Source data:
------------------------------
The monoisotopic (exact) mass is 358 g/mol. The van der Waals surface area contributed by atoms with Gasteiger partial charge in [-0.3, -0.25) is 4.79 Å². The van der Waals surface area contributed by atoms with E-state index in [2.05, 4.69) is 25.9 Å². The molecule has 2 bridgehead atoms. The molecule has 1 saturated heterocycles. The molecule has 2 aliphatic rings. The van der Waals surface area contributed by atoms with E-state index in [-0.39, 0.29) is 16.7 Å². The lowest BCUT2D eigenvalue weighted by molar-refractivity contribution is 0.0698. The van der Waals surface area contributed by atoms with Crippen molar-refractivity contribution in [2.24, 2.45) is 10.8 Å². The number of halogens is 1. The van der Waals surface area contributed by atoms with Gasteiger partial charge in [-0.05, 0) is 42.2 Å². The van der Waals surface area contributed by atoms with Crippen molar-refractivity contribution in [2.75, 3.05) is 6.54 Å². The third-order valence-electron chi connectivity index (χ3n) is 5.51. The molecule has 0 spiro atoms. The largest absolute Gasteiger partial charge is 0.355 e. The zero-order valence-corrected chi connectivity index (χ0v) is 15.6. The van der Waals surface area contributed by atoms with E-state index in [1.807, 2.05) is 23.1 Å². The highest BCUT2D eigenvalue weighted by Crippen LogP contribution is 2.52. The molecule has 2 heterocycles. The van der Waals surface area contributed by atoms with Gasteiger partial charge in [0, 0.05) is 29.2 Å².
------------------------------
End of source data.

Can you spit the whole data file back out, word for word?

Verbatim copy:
The monoisotopic (exact) mass is 358 g/mol. The van der Waals surface area contributed by atoms with Gasteiger partial charge in [-0.3, -0.25) is 4.79 Å². The van der Waals surface area contributed by atoms with E-state index in [2.05, 4.69) is 25.9 Å². The molecule has 2 bridgehead atoms. The molecule has 1 saturated heterocycles. The molecule has 2 aliphatic rings. The van der Waals surface area contributed by atoms with E-state index in [-0.39, 0.29) is 16.7 Å². The lowest BCUT2D eigenvalue weighted by molar-refractivity contribution is 0.0698. The van der Waals surface area contributed by atoms with Crippen molar-refractivity contribution in [2.24, 2.45) is 10.8 Å². The number of halogens is 1. The van der Waals surface area contributed by atoms with Gasteiger partial charge in [-0.05, 0) is 42.2 Å². The van der Waals surface area contributed by atoms with Crippen molar-refractivity contribution in [2.75, 3.05) is 6.54 Å². The third-order valence-electron chi connectivity index (χ3n) is 5.51. The molecule has 0 spiro atoms. The largest absolute Gasteiger partial charge is 0.355 e. The zero-order valence-corrected chi connectivity index (χ0v) is 15.6. The van der Waals surface area contributed by atoms with E-state index in [1.807, 2.05) is 23.1 Å². The highest BCUT2D eigenvalue weighted by Crippen LogP contribution is 2.52. The molecule has 2 heterocycles. The van der Waals surface area contributed by atoms with Gasteiger partial charge in [0, 0.05) is 29.2 Å².